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How to Make Sure You are Outsourcing Your Help Desk Services to the Right Organization

The difference in the types of calls that can be fielded by a help desk can vary widely depending on the business model as well as the target market of each company. One of the keys to successfully outsourcing your company’s help desk is to make sure that the people who are answering the phones are fluent in the different nuances that can exist between one category of customers and another.
Here are two additional steps that can help to make sure that the outsourcing solution you choose is the best one for your business:
* Define the types of people that will be contacting your help desk – If you don’t have an onsite IT department, one category of caller could likely be your own employees. Additional categories will depend on whether your products are targeting business to business (B2B) customers or retail consumers (B2C). Be aware that outsourced help desk providers may be much stronger at catering to the needs of one type of category versus another.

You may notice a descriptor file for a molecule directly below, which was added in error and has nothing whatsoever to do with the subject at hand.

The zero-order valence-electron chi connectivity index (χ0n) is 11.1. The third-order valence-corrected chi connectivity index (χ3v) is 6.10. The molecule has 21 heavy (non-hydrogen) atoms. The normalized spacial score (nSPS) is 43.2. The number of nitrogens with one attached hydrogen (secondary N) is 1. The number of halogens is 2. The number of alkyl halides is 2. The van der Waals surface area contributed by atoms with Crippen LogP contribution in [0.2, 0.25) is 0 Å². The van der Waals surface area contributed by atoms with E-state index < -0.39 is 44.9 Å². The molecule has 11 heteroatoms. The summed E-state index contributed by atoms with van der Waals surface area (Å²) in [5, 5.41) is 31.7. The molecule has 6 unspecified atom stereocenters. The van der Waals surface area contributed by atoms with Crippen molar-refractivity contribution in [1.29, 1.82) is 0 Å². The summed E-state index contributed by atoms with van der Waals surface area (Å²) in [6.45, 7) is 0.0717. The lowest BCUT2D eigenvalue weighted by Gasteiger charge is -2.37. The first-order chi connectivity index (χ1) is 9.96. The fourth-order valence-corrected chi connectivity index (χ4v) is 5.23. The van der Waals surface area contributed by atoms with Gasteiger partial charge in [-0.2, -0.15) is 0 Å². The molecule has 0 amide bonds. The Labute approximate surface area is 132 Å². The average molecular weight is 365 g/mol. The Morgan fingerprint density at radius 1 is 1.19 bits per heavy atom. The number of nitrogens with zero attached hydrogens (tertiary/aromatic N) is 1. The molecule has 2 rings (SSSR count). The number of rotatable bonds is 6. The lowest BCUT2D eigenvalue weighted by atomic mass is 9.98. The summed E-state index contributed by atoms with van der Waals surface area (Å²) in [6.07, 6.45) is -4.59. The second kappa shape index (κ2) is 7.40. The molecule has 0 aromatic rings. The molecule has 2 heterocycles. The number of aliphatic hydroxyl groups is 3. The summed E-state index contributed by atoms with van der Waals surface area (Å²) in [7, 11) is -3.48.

* Define exactly what you want from your outsourced help desk – Again, some outside providers will be better at certain activities than others. One example of an activity that might work well with one group and not so well with another would be the ability to upsell products and services. While this strength could result in additional sales in a B2C model, a strong upseller will likely be the wrong choice for B2B or internal calls. On the other hand, a help desk that specializes in one-call solutions might be the ideal choice for B2B and internal support.
These two steps can put the right people on your outsourced help desk. That, in turn, can improve your business’ productivity and your bottom line.

Upgrading Network Infrastructure: 4 Common Mistakes